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This artwork will be on display through June 2019.  It is located in a hallway that leads to the main library space on the first floor.

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A piece by Pam Steele, who will exhibit in September, occupies the space as well. And an installation by Margie Hughto greets visitors at the entrance.  Both pieces belong to the library.

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Click here for a complete list of future exhibitors.

The library is open Monday – Thursday 10 am – 9 pm, Friday 10 am – 5 pm. Saturday and Sunday hours will change come summer – they are currently Saturday 10 am – 5 pm and Sunday 1 pm – 5 pm.

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This little trip inspired me to get to work on a new series of encaustic paintings.  Details to follow, hopefully, soon. ❤

Theory Week

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Theory cashmere cardigan, Banana Republic T-shirt and pants, Marc Jacobs booties
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Theory cashmere sweater, Trina Turk skirt, BCBGeneration booties

I am currently obsessed with Theory cashmere sweaters.  I have five and wore them every day this week.  Love, love, LOVE!!! ❤ . I guess I also love that it is still chilly enough to wear them to work, lol  (it is May, after all).

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Theory cashmere sweater, Trina Turk skirt, Marc Jacobs boots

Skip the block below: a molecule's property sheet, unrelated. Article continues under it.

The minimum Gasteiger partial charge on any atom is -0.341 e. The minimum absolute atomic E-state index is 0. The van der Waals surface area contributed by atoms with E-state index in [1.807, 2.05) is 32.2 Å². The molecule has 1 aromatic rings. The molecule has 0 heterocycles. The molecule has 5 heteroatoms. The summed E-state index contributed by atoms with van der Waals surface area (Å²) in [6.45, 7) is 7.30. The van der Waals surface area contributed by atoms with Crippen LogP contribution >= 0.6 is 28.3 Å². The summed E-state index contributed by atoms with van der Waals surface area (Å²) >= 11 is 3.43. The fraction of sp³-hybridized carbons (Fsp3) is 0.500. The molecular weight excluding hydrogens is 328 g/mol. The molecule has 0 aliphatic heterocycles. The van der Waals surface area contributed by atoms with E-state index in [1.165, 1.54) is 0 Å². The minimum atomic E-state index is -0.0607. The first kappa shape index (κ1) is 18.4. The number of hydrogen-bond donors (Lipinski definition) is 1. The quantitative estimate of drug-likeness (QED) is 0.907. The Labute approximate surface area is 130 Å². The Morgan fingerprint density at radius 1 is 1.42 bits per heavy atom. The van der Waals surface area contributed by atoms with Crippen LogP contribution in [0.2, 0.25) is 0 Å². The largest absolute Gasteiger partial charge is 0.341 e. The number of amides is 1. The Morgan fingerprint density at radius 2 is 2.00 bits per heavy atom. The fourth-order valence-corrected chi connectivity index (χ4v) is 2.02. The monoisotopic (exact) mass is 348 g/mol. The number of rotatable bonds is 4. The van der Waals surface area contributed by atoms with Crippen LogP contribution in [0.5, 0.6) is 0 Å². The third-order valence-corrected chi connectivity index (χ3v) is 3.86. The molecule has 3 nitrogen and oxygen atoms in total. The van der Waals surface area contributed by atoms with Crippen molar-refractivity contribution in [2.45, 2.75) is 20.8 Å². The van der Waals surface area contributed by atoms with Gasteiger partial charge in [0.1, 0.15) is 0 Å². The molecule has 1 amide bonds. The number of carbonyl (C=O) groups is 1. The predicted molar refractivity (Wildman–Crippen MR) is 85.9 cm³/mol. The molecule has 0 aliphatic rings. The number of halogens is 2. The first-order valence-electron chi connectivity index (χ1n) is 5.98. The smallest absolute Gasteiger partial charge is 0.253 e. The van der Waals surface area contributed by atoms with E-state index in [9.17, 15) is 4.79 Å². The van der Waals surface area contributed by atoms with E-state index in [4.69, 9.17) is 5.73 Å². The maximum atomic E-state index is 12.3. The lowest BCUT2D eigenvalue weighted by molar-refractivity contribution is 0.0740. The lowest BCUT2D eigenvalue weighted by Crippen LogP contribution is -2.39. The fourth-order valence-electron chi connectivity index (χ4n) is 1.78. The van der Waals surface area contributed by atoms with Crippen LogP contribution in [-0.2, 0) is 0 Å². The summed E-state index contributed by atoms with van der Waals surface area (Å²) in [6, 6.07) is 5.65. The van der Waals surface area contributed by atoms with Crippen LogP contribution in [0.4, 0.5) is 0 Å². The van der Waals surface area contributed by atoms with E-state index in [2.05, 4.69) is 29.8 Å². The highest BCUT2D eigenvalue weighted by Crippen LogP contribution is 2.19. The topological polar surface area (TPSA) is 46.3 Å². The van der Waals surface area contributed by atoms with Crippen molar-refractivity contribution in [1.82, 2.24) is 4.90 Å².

Love how you get one new thing and all of a sudden everything in your closet feels new too.

One more week until the school fair.  It is on Friday, May 10, 2019 from 5:30 – 8:00 pm at Chittenango High School.  On Monday, I will make final edits on what I will be bringing this year.  And after that, we will be on the tail end of the school year!

There is still a lot to do.  My Art-8 students are all making papier-mache sculptures or reductive floral foam sculptures.  Next week, 8th grade Studio in Art students are going to take a time-out from their still-life paintings to do a clay project and my Art-5 students are glazing clay sculptures.  We are very busy/very messy right now.  It is really fun!  I love my life!!!

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Theory cashmere cardigan, BCBGMaxAzria top and pants, Marc Jacobs booties
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Theory cashmere cardigan, BCBGMaxAzria sweater, Trina Turk top and skirt, BCBGMaxAzria sandals